CSMVS’s decision not to screen Lipstick Under My Burkha has proved, yet again, society’s unwillingness to accept women’s sexuality.
It was trouble from the minute the Chhatrapati Shivaji Maharaj Vastu Sangrahalaya (CSMVS) decided against screening Alankrita Shrivastava’s famed — and once controversial — Lipstick Under My Burkha at its film festival India and the World: The Changing Narrative.
Explaining that the film came with an adult rating and sexual content that was unfit for younger audiences, the panel at the museum finalised the screening of Newton, Mukti Bhawan, Qarib Qarib Singlle, Ajji, A Death In The Gunj and Bareilly Ki Barfi, eventually replacing Lipstick Under My Burkha with Lagaan.
According to reports, the festival’s curator, screenplay writer Anuraadha Tewari, alleged that the decision was not only last minute but she was also not informed of it. This was a problem, considering how she took care of all the permissions around the screening.
Interestingly, the film festival, which took place from January 12 to 14, was a part of the museum’s ongoing exhibition India and the World: A History in Nine Stories that was to serve as a platform to discuss the evolution in the recent past in Indian cinema.
However, CSMVS director general and secretary Sabyasachi Mukherjee maintains this is all a “miscommunication” that has ignited this turmoil. “Anuraadha never expressed her disapproval to me — she didn’t say anything at all. So this sudden controversy comes as a surprise to us!” he says.
Last year, the team of Lipstick Under My Burkha fought months-long battle with the Central Board of Film Certification (CBFC) to secure a release. The board, and the then-chief, Pahlaj Nihalani claimed that the movie was “lady oriented” and “their fantasy above life”.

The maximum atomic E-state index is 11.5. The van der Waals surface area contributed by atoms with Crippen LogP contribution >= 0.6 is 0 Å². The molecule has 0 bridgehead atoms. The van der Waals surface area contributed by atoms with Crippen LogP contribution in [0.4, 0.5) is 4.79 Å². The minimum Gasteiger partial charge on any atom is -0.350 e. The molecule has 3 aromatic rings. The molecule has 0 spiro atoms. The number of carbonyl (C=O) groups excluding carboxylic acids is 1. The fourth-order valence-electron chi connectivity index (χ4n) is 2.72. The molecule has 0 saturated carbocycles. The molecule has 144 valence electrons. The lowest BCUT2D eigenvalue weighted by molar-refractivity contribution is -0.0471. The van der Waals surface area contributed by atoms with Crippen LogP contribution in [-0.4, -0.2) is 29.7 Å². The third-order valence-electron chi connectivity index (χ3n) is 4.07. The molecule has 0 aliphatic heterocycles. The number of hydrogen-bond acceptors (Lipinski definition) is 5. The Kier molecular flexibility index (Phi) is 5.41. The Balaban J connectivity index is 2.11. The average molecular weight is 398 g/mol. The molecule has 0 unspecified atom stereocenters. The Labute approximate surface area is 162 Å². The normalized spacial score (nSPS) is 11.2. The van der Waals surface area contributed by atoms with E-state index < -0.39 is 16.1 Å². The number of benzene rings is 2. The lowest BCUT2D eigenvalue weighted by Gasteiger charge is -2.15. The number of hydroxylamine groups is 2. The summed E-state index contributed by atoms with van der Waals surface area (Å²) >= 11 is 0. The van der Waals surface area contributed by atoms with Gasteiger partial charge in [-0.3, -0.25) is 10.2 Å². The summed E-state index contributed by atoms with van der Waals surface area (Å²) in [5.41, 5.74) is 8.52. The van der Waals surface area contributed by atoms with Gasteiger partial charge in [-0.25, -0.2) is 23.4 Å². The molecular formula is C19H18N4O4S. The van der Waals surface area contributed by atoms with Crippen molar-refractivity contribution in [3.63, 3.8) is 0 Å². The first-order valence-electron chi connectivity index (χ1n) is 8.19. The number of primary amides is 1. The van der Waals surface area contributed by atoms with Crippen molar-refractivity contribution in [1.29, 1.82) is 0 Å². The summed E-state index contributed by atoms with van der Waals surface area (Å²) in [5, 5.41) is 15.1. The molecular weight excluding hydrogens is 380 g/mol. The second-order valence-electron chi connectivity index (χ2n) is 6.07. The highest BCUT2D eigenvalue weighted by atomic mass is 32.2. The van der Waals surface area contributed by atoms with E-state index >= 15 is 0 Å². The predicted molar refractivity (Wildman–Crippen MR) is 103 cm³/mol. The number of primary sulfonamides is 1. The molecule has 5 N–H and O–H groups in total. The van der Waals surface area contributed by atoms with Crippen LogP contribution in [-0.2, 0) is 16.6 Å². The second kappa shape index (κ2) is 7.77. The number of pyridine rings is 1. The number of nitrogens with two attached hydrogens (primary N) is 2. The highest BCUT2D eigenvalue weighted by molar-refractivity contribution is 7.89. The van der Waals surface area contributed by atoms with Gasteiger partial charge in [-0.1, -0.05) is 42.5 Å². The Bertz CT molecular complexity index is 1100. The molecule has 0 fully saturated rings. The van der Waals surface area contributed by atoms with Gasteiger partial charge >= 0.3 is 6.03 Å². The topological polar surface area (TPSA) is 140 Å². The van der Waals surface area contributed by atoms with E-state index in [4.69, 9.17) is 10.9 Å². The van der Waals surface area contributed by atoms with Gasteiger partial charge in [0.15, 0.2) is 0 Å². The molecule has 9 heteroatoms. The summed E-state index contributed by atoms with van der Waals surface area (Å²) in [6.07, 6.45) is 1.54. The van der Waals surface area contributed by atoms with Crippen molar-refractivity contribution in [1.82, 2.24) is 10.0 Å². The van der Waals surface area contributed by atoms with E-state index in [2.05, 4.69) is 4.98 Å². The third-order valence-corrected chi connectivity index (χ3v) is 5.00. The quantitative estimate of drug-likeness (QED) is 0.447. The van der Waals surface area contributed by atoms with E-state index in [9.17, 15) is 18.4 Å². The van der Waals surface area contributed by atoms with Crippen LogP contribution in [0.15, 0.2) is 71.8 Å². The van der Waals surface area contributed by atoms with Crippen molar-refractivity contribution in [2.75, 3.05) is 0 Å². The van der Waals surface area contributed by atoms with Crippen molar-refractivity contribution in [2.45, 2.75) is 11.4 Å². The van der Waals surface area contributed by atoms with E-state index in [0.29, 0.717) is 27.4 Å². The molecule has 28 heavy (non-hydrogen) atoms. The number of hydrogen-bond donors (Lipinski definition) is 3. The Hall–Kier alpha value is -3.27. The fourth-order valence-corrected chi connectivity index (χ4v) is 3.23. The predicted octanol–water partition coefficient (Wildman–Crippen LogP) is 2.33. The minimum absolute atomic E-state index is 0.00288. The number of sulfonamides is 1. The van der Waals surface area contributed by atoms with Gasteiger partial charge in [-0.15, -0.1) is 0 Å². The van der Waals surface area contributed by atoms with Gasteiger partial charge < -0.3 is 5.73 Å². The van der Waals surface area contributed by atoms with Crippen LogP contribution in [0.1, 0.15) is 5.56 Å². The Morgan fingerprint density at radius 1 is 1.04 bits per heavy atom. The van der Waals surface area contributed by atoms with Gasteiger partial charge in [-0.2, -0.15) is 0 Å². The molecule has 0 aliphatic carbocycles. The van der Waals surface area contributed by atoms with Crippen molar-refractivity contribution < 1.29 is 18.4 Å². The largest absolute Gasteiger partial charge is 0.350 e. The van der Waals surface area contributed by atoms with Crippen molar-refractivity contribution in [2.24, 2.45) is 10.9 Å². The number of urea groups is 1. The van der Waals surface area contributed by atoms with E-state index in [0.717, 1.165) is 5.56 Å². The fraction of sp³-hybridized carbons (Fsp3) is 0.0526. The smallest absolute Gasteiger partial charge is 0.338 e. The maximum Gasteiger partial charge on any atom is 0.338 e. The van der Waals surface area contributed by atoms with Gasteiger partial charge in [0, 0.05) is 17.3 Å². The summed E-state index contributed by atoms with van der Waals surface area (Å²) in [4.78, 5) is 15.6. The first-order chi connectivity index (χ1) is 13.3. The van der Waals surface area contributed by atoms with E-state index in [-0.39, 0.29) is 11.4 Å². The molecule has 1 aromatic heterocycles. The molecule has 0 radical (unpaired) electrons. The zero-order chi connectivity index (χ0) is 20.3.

Sabyasachi continues to explain why the board chose not to screen the controversial movie. “Lipstick Under My Burkha, while being a good film, contains sexual content that the board thought was unfit for children,” he begins, adding that the museum is a public space with only a limited area demarcated as an adult space.
“The exhibition invites young and old alike. But because these screenings were open to all, we couldn’t play the content freely,” he says.
Sabyasachi’s explanation leaves a lot of questions unanswered. For instance, if Lipstick Under My Burkha has adult content, how did the panel pass Ajji, which has not only depicts a graphic castration but also has segments dealing with child rape?
“Scenes in Lipstick… are explicitly direct,” says the director general adding that Ajji’s rape and castration scenes are nothing but graphic.
Aahana Kumra, who stars in Lipstick… has a hard time digesting this line of thought. “When I watched Ajji, I left the theatre very disturbed. It is not an easy sight — a child is being raped on the screen,” she says, evidently horrified even as she recalls the film. But the actress fails to understand the comparison between the two films. “Does this mean that graphic, violent rape scenes are more palatable than content about women created by women?” she questions.